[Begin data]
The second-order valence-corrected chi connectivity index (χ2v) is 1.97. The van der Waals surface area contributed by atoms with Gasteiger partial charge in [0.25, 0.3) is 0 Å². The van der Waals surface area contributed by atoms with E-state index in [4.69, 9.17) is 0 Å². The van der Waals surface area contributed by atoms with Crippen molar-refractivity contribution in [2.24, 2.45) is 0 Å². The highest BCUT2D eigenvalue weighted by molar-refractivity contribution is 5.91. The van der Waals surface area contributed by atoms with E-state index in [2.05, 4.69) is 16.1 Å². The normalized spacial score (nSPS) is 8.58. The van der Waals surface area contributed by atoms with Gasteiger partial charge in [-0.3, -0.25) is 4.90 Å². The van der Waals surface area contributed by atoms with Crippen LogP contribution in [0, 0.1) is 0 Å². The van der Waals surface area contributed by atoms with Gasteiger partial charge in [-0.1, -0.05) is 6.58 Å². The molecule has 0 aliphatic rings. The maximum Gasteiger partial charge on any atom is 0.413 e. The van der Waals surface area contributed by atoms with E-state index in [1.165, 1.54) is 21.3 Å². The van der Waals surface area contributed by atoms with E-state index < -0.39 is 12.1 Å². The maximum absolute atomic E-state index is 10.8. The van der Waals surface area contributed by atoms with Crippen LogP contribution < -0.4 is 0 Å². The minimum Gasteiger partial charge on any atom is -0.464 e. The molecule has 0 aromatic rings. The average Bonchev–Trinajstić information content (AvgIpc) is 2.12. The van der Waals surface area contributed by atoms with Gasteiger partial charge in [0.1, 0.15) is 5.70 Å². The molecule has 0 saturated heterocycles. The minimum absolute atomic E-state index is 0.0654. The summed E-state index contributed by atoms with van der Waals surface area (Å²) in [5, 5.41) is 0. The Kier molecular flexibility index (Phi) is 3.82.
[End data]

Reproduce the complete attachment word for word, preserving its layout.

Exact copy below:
The second-order valence-corrected chi connectivity index (χ2v) is 1.97. The van der Waals surface area contributed by atoms with Gasteiger partial charge in [0.25, 0.3) is 0 Å². The van der Waals surface area contributed by atoms with E-state index in [4.69, 9.17) is 0 Å². The van der Waals surface area contributed by atoms with Crippen molar-refractivity contribution in [2.24, 2.45) is 0 Å². The highest BCUT2D eigenvalue weighted by molar-refractivity contribution is 5.91. The van der Waals surface area contributed by atoms with E-state index in [2.05, 4.69) is 16.1 Å². The normalized spacial score (nSPS) is 8.58. The van der Waals surface area contributed by atoms with Gasteiger partial charge in [-0.3, -0.25) is 4.90 Å². The van der Waals surface area contributed by atoms with Crippen LogP contribution in [0, 0.1) is 0 Å². The van der Waals surface area contributed by atoms with Gasteiger partial charge in [-0.1, -0.05) is 6.58 Å². The molecule has 0 aliphatic rings. The maximum Gasteiger partial charge on any atom is 0.413 e. The van der Waals surface area contributed by atoms with E-state index in [1.165, 1.54) is 21.3 Å². The van der Waals surface area contributed by atoms with E-state index < -0.39 is 12.1 Å². The maximum absolute atomic E-state index is 10.8. The van der Waals surface area contributed by atoms with Crippen LogP contribution < -0.4 is 0 Å². The minimum Gasteiger partial charge on any atom is -0.464 e. The molecule has 0 aromatic rings. The average Bonchev–Trinajstić information content (AvgIpc) is 2.12. The van der Waals surface area contributed by atoms with Gasteiger partial charge in [0.1, 0.15) is 5.70 Å². The molecule has 0 saturated heterocycles. The minimum absolute atomic E-state index is 0.0654. The summed E-state index contributed by atoms with van der Waals surface area (Å²) in [5, 5.41) is 0. The Kier molecular flexibility index (Phi) is 3.82.